Overview (Has Gluten)

Wheat is a cereal grain believed to have originated from a random cross-pollination of three different species of grass around 10,000 BC. It is thought to have come originally from the Near East and, due to its ease of cultivation, was a major factor in mankind’s transition from nomadic hunter-gatherer to communal dweller. Archaeologists have found wheat in storage pits of 8,000-year-old settlements where ancient man lived. Today, more flour is produced from wheat than from any other grain.

Wheat flour is produced by grinding wheat kernels, known as wheat “berries.” There are two distinct wheat varieties—soft and hard. “Soft” refers to wheat with low gluten content, while “hard” refers to wheat with a high gluten content. The gluten in flours made with hard wheat give bread dough more elasticity, which results in bread that holds shape when baked. Soft flour, with its lower gluten content, yields bread with a fine and easily crumbled texture. These flours are commonly used for cakes and pastries, or mixed with hard flour to produce softer bread.

Wheat Flour Classifications

There are three ways to classify whole wheat: color (red and white), growing season (spring and winter) and hardness (hard and soft). Durum, the hardest of all wheat varieties, is considered a specialty variety. Along with its derivative Semolina, Durum is best known for its use in making pasta.

Red Wheat Flour vs. White Wheat Flour

Red wheat varieties are slightly higher in protein than white wheat, which make them not only valuable for daily use but also for storage in the event of an emergency. Baked goods made from red wheat flour have a hearty, almost “nutty” flavor quite distinct from those baked with standard white flour. The white wheat varieties have a more golden colored kernel. Breads made with white wheat flour will have a lighter color, more starch, and a milder flavor than breads made from red wheat.

Spring Wheat Flour vs. Winter Wheat Flour

Spring wheat is planted in the spring and harvested in the fall, while winter wheat is planted in the fall, sprouts just before winter freeze, becomes dormant until spring and is harvested in early summer. Winter wheat flours are generally higher in gluten than other wheat flours and are most often used in baking yeast bread, or for blending with spring wheat flour to make an all-purpose flour blend.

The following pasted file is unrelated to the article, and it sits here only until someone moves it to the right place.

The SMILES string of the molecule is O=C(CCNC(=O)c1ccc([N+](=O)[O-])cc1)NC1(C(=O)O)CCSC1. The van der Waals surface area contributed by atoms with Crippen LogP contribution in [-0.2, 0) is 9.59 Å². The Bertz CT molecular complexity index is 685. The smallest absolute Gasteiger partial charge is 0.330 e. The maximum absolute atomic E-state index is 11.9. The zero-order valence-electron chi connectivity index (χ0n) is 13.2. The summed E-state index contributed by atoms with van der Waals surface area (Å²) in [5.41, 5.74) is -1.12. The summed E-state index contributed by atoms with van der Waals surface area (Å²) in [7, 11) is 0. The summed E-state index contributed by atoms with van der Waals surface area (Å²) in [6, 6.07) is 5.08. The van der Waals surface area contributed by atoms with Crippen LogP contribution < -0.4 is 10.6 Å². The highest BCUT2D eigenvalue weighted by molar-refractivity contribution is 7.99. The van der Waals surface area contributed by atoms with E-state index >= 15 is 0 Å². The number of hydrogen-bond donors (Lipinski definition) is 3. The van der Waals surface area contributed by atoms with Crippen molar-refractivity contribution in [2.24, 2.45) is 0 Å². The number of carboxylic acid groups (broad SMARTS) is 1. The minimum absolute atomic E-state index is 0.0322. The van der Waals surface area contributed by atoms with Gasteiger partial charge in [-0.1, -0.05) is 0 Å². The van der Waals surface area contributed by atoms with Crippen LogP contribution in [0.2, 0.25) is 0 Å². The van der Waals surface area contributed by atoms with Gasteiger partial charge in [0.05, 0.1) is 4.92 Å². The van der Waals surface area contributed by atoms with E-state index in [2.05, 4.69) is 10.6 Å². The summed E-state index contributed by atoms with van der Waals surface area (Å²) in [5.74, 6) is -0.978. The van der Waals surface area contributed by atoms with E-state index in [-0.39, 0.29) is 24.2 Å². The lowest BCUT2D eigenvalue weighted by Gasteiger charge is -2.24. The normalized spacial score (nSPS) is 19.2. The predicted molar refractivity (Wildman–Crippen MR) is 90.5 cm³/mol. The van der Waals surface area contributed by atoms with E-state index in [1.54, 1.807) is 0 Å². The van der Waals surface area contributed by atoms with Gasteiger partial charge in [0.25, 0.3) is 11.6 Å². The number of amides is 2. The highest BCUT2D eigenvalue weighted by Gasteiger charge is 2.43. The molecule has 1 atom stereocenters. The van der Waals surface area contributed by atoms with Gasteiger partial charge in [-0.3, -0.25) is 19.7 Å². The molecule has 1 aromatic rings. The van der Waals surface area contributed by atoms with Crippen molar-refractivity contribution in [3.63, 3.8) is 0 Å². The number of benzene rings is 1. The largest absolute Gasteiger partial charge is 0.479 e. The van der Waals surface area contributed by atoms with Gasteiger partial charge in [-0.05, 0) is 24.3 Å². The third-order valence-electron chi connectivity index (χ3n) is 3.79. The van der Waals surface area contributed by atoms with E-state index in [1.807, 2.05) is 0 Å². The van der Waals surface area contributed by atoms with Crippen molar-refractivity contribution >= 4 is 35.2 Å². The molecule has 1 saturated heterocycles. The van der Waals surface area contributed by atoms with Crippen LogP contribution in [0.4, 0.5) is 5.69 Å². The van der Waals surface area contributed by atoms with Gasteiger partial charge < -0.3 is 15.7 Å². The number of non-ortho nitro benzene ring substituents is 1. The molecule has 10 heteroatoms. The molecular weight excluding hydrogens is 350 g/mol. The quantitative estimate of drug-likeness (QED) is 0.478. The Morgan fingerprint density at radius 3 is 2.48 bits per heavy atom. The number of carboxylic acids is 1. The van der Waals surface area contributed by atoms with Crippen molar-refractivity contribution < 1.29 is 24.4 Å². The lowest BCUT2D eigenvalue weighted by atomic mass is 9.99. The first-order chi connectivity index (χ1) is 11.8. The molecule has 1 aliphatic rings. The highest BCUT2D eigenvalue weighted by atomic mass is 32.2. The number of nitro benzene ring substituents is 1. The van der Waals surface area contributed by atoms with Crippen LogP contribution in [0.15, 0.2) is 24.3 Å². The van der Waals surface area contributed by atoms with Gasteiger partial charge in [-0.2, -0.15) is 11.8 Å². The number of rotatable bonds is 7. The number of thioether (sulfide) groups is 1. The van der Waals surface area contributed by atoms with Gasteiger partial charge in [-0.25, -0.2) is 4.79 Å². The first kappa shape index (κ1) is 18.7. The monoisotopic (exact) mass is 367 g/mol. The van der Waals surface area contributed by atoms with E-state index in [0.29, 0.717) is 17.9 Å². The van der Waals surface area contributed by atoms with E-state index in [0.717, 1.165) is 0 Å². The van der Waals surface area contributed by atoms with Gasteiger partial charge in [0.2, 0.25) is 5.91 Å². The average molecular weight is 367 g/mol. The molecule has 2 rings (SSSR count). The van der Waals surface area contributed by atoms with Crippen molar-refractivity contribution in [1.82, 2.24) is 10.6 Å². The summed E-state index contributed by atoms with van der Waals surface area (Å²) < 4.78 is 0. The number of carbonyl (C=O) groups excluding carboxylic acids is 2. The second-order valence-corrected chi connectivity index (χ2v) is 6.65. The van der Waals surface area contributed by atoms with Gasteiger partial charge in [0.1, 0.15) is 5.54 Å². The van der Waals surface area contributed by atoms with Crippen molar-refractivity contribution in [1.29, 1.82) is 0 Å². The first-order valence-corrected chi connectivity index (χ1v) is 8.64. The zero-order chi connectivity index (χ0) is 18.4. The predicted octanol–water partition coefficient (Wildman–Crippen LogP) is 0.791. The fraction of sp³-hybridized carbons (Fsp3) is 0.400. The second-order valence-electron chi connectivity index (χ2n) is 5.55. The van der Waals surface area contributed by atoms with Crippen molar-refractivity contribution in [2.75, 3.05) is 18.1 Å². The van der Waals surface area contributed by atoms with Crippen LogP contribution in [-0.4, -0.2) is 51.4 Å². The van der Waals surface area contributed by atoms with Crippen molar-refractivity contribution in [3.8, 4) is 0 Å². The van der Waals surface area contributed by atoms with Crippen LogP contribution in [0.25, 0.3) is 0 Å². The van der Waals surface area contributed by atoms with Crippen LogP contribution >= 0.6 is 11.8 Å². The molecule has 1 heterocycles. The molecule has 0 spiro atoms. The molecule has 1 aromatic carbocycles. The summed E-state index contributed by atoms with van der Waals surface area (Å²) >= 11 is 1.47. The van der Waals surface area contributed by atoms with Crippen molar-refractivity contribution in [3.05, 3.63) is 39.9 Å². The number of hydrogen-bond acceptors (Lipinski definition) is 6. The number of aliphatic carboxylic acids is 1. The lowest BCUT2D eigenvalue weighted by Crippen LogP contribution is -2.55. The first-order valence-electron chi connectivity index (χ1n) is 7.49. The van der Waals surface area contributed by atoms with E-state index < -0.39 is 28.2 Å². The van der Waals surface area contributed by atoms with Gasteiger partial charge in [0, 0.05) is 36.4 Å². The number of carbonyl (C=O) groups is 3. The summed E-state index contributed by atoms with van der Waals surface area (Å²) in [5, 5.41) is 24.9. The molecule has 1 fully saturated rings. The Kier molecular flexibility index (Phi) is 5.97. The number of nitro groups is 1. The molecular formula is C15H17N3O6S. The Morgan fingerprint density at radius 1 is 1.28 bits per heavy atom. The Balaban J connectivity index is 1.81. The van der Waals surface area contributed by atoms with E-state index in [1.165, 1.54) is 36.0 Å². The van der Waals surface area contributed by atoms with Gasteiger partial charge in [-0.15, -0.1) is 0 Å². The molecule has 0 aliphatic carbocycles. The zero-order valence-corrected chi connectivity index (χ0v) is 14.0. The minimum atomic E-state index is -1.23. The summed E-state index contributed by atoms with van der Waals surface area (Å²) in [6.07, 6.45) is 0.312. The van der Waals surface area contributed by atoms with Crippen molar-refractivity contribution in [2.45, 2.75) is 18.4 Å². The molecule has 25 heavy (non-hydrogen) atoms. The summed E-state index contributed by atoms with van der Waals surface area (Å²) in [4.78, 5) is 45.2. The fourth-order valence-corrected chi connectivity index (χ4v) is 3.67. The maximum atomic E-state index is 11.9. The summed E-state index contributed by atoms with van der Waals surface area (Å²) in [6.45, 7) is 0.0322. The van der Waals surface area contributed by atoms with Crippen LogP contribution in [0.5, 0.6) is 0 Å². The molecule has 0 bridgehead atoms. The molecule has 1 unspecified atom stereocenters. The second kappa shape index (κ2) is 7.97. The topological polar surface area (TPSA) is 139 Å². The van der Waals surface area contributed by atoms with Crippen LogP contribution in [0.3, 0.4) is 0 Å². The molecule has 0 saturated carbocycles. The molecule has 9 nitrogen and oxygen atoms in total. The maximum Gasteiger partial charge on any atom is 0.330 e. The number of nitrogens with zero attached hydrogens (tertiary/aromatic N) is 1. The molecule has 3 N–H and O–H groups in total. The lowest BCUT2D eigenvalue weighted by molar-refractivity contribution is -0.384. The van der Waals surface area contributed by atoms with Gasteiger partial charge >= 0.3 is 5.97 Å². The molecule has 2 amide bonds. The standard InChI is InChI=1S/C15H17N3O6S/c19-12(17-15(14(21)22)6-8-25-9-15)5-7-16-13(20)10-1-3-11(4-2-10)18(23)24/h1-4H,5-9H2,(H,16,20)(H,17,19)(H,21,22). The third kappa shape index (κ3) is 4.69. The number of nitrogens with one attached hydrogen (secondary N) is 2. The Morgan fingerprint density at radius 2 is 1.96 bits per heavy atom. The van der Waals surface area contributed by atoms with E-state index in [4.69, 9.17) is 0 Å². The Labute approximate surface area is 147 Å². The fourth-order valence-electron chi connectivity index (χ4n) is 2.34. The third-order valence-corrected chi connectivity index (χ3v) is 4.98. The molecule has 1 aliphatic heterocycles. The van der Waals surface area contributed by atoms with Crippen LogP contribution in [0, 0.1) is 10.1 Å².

Hard Wheat Flour vs. Soft Wheat Flour

Hard wheat flour is milled from Hard White Spring wheat, Hard Red Spring Wheat (not grown in the US) or Hard Red Winter wheat (or any combination of the three). The hard wheats generally have a higher gluten (and protein) content. Soft wheat flour, on the other hand, is lower in gluten and high in starch. Typically, bread flour is made entirely from hard wheat, cake flour is made entirely from soft wheat, and most other baked goods use a combination of flours.

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Nutrition information, recipes, and more.

American Made

The Royal Lee Mill

The Royal Lee Mil


Since primitive man, wheat has been a staple food for humans. Marks on 13,000-year-old flint-bladed sickles found in Mesopotamia indicate man was cutting wild grasses with them. There is even archaeological evidence to show man was making flour as far back as 30,000 years ago—although not wheat flour. The cultivation of grasses, particularly wheat, was a major factor in mankind’s transition from nomadic hunter-gatherer to communal dweller.

The proteins, vitamins, enzymes and fiber in whole wheat flour make it far more nutritious than white flour. However, it cannot compare with the whole wheat flour you get by milling your own wheat berries. Large scale commercial flour producers, whose process involves separating the bran and the germ from the endosperm, simply blend back in some of the bran and germ and call this “whole wheat flour.” The oils in the germ are removed, however, and most of the vitamins and nutrients in the wheat are destroyed by heat generated in the milling process. On the other hand, freshly milled whole wheat flour not only retains all the nutrients in the wheat kernel, it also yields better tasting breads and baked goods.